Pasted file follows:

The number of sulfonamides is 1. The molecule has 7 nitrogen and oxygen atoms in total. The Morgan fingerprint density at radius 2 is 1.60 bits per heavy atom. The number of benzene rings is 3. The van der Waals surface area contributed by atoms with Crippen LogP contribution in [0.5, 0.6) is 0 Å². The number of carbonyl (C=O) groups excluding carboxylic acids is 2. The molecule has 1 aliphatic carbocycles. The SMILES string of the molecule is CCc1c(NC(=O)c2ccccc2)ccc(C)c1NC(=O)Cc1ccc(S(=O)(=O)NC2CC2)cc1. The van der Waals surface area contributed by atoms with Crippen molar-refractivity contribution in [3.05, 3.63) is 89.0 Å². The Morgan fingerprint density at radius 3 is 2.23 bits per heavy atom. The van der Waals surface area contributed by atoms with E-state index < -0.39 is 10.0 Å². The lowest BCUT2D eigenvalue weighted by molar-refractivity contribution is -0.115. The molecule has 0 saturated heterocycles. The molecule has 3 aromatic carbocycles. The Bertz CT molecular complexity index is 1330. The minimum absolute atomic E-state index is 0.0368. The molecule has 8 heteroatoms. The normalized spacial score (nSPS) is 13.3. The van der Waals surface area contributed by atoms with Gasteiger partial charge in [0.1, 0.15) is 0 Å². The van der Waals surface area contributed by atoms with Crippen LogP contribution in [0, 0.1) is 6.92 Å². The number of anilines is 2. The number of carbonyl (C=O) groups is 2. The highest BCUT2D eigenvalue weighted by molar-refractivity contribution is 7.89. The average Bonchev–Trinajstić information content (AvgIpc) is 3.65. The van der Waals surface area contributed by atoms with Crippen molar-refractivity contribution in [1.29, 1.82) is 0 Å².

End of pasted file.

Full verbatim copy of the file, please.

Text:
The number of sulfonamides is 1. The molecule has 7 nitrogen and oxygen atoms in total. The Morgan fingerprint density at radius 2 is 1.60 bits per heavy atom. The number of benzene rings is 3. The van der Waals surface area contributed by atoms with Crippen LogP contribution in [0.5, 0.6) is 0 Å². The number of carbonyl (C=O) groups excluding carboxylic acids is 2. The molecule has 1 aliphatic carbocycles. The SMILES string of the molecule is CCc1c(NC(=O)c2ccccc2)ccc(C)c1NC(=O)Cc1ccc(S(=O)(=O)NC2CC2)cc1. The van der Waals surface area contributed by atoms with Crippen molar-refractivity contribution in [3.05, 3.63) is 89.0 Å². The Morgan fingerprint density at radius 3 is 2.23 bits per heavy atom. The van der Waals surface area contributed by atoms with E-state index < -0.39 is 10.0 Å². The lowest BCUT2D eigenvalue weighted by molar-refractivity contribution is -0.115. The molecule has 0 saturated heterocycles. The molecule has 3 aromatic carbocycles. The Bertz CT molecular complexity index is 1330. The minimum absolute atomic E-state index is 0.0368. The molecule has 8 heteroatoms. The normalized spacial score (nSPS) is 13.3. The van der Waals surface area contributed by atoms with Gasteiger partial charge in [0.1, 0.15) is 0 Å². The van der Waals surface area contributed by atoms with Crippen LogP contribution in [0, 0.1) is 6.92 Å². The number of anilines is 2. The number of carbonyl (C=O) groups is 2. The highest BCUT2D eigenvalue weighted by molar-refractivity contribution is 7.89. The average Bonchev–Trinajstić information content (AvgIpc) is 3.65. The van der Waals surface area contributed by atoms with Crippen molar-refractivity contribution in [1.29, 1.82) is 0 Å².